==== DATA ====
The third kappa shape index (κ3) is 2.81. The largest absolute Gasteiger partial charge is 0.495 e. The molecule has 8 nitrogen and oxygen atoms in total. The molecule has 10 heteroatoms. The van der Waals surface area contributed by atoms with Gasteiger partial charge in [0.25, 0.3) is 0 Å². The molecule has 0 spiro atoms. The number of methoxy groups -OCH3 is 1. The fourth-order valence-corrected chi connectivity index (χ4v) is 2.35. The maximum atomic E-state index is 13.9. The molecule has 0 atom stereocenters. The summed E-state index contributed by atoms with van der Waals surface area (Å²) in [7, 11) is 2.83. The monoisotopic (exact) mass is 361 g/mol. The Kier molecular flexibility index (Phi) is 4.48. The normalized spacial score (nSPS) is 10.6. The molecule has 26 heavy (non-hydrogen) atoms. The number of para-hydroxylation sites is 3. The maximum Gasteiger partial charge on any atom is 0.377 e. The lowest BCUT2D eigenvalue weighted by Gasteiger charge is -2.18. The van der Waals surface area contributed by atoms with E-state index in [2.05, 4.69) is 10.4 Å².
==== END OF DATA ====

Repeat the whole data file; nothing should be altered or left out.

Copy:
The third kappa shape index (κ3) is 2.81. The largest absolute Gasteiger partial charge is 0.495 e. The molecule has 8 nitrogen and oxygen atoms in total. The molecule has 10 heteroatoms. The van der Waals surface area contributed by atoms with Gasteiger partial charge in [0.25, 0.3) is 0 Å². The molecule has 0 spiro atoms. The number of methoxy groups -OCH3 is 1. The fourth-order valence-corrected chi connectivity index (χ4v) is 2.35. The maximum atomic E-state index is 13.9. The molecule has 0 atom stereocenters. The summed E-state index contributed by atoms with van der Waals surface area (Å²) in [7, 11) is 2.83. The monoisotopic (exact) mass is 361 g/mol. The Kier molecular flexibility index (Phi) is 4.48. The normalized spacial score (nSPS) is 10.6. The molecule has 26 heavy (non-hydrogen) atoms. The number of para-hydroxylation sites is 3. The maximum Gasteiger partial charge on any atom is 0.377 e. The lowest BCUT2D eigenvalue weighted by Gasteiger charge is -2.18. The van der Waals surface area contributed by atoms with E-state index in [2.05, 4.69) is 10.4 Å².